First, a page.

Mentions: Superpositions of the GIY-YIG nuclease structures reveal a conserved core that is present almost without additional ‘decorations’ in the UvrC and I-TevI. The ‘GIY-YIG hairpin’ anchors the GIY and YIG motifs, which are both subject to substantial variation. In the first motif (GIY), ‘Y’ is conserved, but ‘G’ and ‘I’ are present only in some enzymes. In the second motif (YIG), ‘Y’ is almost universal, but replaced by a lysine in Hpy188I, ‘I’ can be substituted with a valine, and ‘G’ is strongly conserved (1) The next core element is an α-helix which we name the ‘arginine helix’ because of an invariant arginine residue. This is followed by a ‘linker strand’, which extends the GIY-YIG hairpin to an antiparallel β-sheet. The last conserved secondary structure element is another α-helix that we call the ‘glutamate helix’ because of a glutamate residue that stands out in the alignment (Figure 1A).Figure 1.

Bottom Line: In contrast to the earlier proposal, our data identify the general base with the GIY and not the YIG tyrosine.A conserved glutamate residue (Glu149 provided in trans in Hpy188I) anchors a single metal cation in the active site.This metal ion contacts the phosphate proS oxygen atom and the leaving group 3'-oxygen atom, presumably to facilitate its departure.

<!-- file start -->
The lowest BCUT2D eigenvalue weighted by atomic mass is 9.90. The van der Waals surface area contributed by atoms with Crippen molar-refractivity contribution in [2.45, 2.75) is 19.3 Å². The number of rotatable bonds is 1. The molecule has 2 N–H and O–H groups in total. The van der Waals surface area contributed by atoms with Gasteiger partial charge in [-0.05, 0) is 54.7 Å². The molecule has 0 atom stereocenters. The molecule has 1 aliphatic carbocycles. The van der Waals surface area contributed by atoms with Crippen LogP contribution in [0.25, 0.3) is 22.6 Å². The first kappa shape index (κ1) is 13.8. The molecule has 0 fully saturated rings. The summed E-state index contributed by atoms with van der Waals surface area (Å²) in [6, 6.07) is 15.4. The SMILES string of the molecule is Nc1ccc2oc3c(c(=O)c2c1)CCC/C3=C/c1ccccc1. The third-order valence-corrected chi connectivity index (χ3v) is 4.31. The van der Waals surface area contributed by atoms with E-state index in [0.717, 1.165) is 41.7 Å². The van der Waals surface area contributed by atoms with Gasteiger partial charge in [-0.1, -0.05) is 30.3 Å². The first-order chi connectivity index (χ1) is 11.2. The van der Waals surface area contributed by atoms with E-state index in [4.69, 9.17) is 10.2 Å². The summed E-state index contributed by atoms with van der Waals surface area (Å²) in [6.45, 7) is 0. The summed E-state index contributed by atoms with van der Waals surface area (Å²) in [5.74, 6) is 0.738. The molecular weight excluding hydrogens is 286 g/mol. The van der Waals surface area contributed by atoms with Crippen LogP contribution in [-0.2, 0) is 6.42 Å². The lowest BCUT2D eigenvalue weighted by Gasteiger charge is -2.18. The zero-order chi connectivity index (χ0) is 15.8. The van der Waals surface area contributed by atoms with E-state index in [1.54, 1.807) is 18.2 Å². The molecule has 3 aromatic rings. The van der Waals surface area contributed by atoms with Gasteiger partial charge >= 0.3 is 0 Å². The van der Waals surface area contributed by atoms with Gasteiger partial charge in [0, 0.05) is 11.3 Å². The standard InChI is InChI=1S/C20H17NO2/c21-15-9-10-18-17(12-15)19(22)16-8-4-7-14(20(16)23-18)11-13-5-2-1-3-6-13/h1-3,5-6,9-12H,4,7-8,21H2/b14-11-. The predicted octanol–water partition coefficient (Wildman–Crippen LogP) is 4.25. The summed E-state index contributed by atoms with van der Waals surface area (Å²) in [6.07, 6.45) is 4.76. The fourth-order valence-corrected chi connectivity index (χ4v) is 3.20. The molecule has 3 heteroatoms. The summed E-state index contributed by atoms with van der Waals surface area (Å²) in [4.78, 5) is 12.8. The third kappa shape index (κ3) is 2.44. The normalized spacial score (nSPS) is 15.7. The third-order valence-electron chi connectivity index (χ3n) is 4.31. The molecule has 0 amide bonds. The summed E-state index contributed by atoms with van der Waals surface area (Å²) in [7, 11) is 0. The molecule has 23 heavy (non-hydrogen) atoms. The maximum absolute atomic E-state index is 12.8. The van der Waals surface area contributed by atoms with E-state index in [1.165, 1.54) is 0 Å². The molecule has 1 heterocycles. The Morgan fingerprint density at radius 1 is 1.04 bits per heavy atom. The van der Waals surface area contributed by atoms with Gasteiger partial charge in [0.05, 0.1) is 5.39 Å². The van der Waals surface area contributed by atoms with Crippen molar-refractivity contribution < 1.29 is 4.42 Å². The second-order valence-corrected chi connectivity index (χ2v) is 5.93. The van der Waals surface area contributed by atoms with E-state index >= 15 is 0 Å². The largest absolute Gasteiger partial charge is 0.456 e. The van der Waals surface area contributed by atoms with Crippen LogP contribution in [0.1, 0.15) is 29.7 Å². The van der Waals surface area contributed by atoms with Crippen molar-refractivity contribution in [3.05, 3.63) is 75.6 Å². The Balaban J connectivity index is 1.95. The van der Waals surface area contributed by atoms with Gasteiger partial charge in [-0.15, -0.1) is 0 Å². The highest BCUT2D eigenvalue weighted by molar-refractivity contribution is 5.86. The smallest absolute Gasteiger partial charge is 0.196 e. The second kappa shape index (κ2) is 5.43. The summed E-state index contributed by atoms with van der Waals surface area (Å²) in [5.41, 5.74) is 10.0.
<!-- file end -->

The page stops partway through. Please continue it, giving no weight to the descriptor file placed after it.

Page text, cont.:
View Article: PubMed Central - PubMed

Affiliation: International Institute of Molecular and Cell Biology, Trojdena 4, 02-109 Warsaw, Poland.

ABSTRACT
The GIY-YIG nuclease domain is present in all kingdoms of life and has diverse functions. It is found in the eukaryotic flap endonuclease and Holliday junction resolvase Slx1-Slx4, the prokaryotic nucleotide excision repair proteins UvrC and Cho, and in proteins of 'selfish' genetic elements. Here we present the structures of the ternary pre- and post-cleavage complexes of the type II GIY-YIG restriction endonuclease Hpy188I with DNA and a surrogate or catalytic metal ion, respectively. Our structures suggest that GIY-YIG nucleases catalyze DNA hydrolysis by a single substitution reaction. They are consistent with a previous proposal that a tyrosine residue (which we expect to occur in its phenolate form) acts as a general base for the attacking water molecule. In contrast to the earlier proposal, our data identify the general base with the GIY and not the YIG tyrosine. A conserved glutamate residue (Glu149 provided in trans in Hpy188I) anchors a single metal cation in the active site. This metal ion contacts the phosphate proS oxygen atom and the leaving group 3'-oxygen atom, presumably to facilitate its departure. Taken together, our data reveal striking analogy in the absence of homology between GIY-YIG and ββα-Me nucleases.

Show MeSH
Related in: MedlinePlus